News / Africa

    Al-Shabab Radio Station Off the Air in Somali Capital

    Hassan Yusuf monitors a computer in the control room during a live broadcast of the Somali government run radio.  Al-Shabab controls most of southern Somalia uses the Internet and radio stations to get its message out, FILE March 1, 2010.Hassan Yusuf monitors a computer in the control room during a live broadcast of the Somali government run radio. Al-Shabab controls most of southern Somalia uses the Internet and radio stations to get its message out, FILE March 1, 2010.
    x
    Hassan Yusuf monitors a computer in the control room during a live broadcast of the Somali government run radio.  Al-Shabab controls most of southern Somalia uses the Internet and radio stations to get its message out, FILE March 1, 2010.
    Hassan Yusuf monitors a computer in the control room during a live broadcast of the Somali government run radio. Al-Shabab controls most of southern Somalia uses the Internet and radio stations to get its message out, FILE March 1, 2010.
    NAIROBI - For the first time in years, people living in and around Somalia's capital will be free from radio propaganda put out by militant group al-Shabab.  Radio Andalus, the pro-al-Shabab station which was broadcasting in the outskirts of Mogadishu, went off the air after African Union forces took control of the area Tuesday. 

    Abdiaziz Abdinur is a Somali freelance journalist based in Mogadishu.  He was a frequent listener of pro-al-Shabab Radio Andalus.

    For Abdinur, like other journalists who do not have access to the militant group's leaders or press conferences, listening to Radio Andalus was the only way to get al-Shabab's side of any story.

    Abdinur told VOA that the last time he heard the station broadcast was on Tuesday afternoon, when al-Shabab said it repelled an attack by the AU and Somali national army in the Daynile district, northwest of Mogadishu. "The last reports broadcast by Radio Andalus were the fighting which took place in Daynile district," he says, "where the government said it defeated al-Shabab. They have also broadcast a recorded interview by Abdikhadir Mumiin, one of al-Shabab's leaders, who is in Galgala Mountains," he said.

    Radio Andalus was stationed in the town of Elasha-Biyaha, one of the areas targeted in the AU-Somali government offensive.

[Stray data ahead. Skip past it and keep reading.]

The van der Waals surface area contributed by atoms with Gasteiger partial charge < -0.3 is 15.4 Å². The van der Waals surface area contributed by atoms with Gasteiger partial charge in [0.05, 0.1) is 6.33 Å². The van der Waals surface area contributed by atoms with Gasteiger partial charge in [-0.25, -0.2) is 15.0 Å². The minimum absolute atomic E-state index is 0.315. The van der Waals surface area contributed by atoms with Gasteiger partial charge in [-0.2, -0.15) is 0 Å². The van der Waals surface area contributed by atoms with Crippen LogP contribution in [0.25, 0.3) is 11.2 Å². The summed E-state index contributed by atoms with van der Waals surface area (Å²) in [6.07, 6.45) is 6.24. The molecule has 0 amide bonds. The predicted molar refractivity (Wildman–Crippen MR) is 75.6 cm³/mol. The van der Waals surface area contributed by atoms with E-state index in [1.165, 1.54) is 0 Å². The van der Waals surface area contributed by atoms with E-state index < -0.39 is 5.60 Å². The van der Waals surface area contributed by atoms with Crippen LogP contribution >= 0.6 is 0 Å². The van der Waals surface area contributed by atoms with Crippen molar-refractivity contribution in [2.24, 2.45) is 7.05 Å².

Elasha-Biyaha hosts hundreds of thousands of internally displaced Somalis who have fled from Mogadishu in recent years, trying to escape daily fighting between pro-government forces and al-Shabab.

    Since the operation began, thousands of people have fled back to Mogadishu to escape heavy fighting in the area.  On Thursday morning, government forces opened roads leading into the capital and allowed the IDPs to enter camps inside the city.

    Abdinur says the closure of Radio Andalus will have an impact on Mogadishu's population, who heavily depended on the radio to get information about areas that are still under the control of al-Shabab.

    "Media-wise, they were good in providing information in areas under their control,"  Abdinur says. "People depended on Radio Andalus to provide that information, since other media and journalists have no access in al-Shabab areas," Abdinur stated. 

    But Abdinur says the station's absence "also does give people in Mogadishu some sort of relief, since they won’t be listening to the group's propaganda, for example, an interview of someone who wants to go and blow himself up."

    Al-Shabab has steadily lost ground in recent months as a multi-national effort to crush the group gains momentum.  

    However, the group's ouster from Mogadishu has not restored full peace to the city.  On Thursday, four men armed with pistols shot and killed Radio Shabelle political programs producer Ahmed Adow Anshur in the city's Dharkanley district.

    You May Like

    Video Migrants Continue to Risk Lives Crossing US Border From Mexico

    In remote areas of the Sonoran Desert, which straddles the US-Mexico, thousands of migrants face arid desolation

    Video Recycling is Lifeline for Lebanon’s Last Glassblowers

    It's an ancient craft that stretches back millennia - but despite Lebanon’s trash crisis providing a lifeline, remaining glass blowers face an uncertain future

    Meet the Alleged Killer of Cambodia’s Kem Ley

    What little is known about former soldier, troublesome Buddhist monk and indebted gambler, raises more questions than answers

    By the Numbers

    Featured Videos

    Your JavaScript is turned off or you have an old version of Adobe's Flash Player. Get the latest Flash player.
    London’s Financial Crown at Risk as Rivals Eye Brexit Opportunitiesi
    X
    VOA News
    July 25, 2016 5:09 PM
    By most measures, London rivals New York as the only true global financial center. But Britain’s vote to leave the European Union – so-called ‘Brexit’ – means the city could lose its right to sell services tariff-free across the bloc, risking its position as Europe’s financial headquarters. Already some banks have said they may shift operations to the mainland. Henry Ridgwell reports from London.
    Video

    Video London’s Financial Crown at Risk as Rivals Eye Brexit Opportunities